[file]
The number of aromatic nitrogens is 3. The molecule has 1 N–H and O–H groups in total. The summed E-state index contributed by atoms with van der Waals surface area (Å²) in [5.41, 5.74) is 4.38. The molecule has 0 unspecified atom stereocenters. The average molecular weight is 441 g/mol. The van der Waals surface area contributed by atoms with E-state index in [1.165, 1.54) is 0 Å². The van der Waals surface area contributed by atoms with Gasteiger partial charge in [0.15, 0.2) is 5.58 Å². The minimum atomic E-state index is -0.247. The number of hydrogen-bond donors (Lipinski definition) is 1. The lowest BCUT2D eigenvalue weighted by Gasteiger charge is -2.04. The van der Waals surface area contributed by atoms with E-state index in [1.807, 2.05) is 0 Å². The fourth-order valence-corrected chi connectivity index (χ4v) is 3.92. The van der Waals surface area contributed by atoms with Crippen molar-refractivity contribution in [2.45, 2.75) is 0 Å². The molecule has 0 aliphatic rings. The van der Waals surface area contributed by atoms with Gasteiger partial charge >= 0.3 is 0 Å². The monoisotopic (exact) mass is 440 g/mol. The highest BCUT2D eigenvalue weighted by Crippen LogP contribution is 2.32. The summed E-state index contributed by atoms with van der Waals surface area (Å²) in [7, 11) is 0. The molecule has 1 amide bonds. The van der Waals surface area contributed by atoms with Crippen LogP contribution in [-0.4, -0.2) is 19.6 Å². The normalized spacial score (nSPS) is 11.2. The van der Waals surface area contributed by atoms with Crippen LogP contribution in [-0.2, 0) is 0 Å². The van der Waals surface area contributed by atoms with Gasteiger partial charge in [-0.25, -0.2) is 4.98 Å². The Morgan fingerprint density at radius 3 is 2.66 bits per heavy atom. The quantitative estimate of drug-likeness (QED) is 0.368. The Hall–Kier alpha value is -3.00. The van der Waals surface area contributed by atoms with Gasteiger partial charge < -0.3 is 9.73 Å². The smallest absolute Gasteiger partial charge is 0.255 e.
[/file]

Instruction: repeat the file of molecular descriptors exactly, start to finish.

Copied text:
The number of aromatic nitrogens is 3. The molecule has 1 N–H and O–H groups in total. The summed E-state index contributed by atoms with van der Waals surface area (Å²) in [5.41, 5.74) is 4.38. The molecule has 0 unspecified atom stereocenters. The average molecular weight is 441 g/mol. The van der Waals surface area contributed by atoms with E-state index in [1.165, 1.54) is 0 Å². The van der Waals surface area contributed by atoms with Gasteiger partial charge in [0.15, 0.2) is 5.58 Å². The minimum atomic E-state index is -0.247. The number of hydrogen-bond donors (Lipinski definition) is 1. The lowest BCUT2D eigenvalue weighted by Gasteiger charge is -2.04. The van der Waals surface area contributed by atoms with E-state index in [1.807, 2.05) is 0 Å². The fourth-order valence-corrected chi connectivity index (χ4v) is 3.92. The van der Waals surface area contributed by atoms with Crippen molar-refractivity contribution in [2.45, 2.75) is 0 Å². The molecule has 0 aliphatic rings. The van der Waals surface area contributed by atoms with Gasteiger partial charge >= 0.3 is 0 Å². The monoisotopic (exact) mass is 440 g/mol. The highest BCUT2D eigenvalue weighted by Crippen LogP contribution is 2.32. The summed E-state index contributed by atoms with van der Waals surface area (Å²) in [7, 11) is 0. The molecule has 1 amide bonds. The van der Waals surface area contributed by atoms with Crippen LogP contribution in [-0.4, -0.2) is 19.6 Å². The normalized spacial score (nSPS) is 11.2. The van der Waals surface area contributed by atoms with Crippen LogP contribution in [-0.2, 0) is 0 Å². The van der Waals surface area contributed by atoms with Gasteiger partial charge in [-0.25, -0.2) is 4.98 Å². The Morgan fingerprint density at radius 3 is 2.66 bits per heavy atom. The quantitative estimate of drug-likeness (QED) is 0.368. The Hall–Kier alpha value is -3.00. The van der Waals surface area contributed by atoms with Gasteiger partial charge < -0.3 is 9.73 Å². The smallest absolute Gasteiger partial charge is 0.255 e.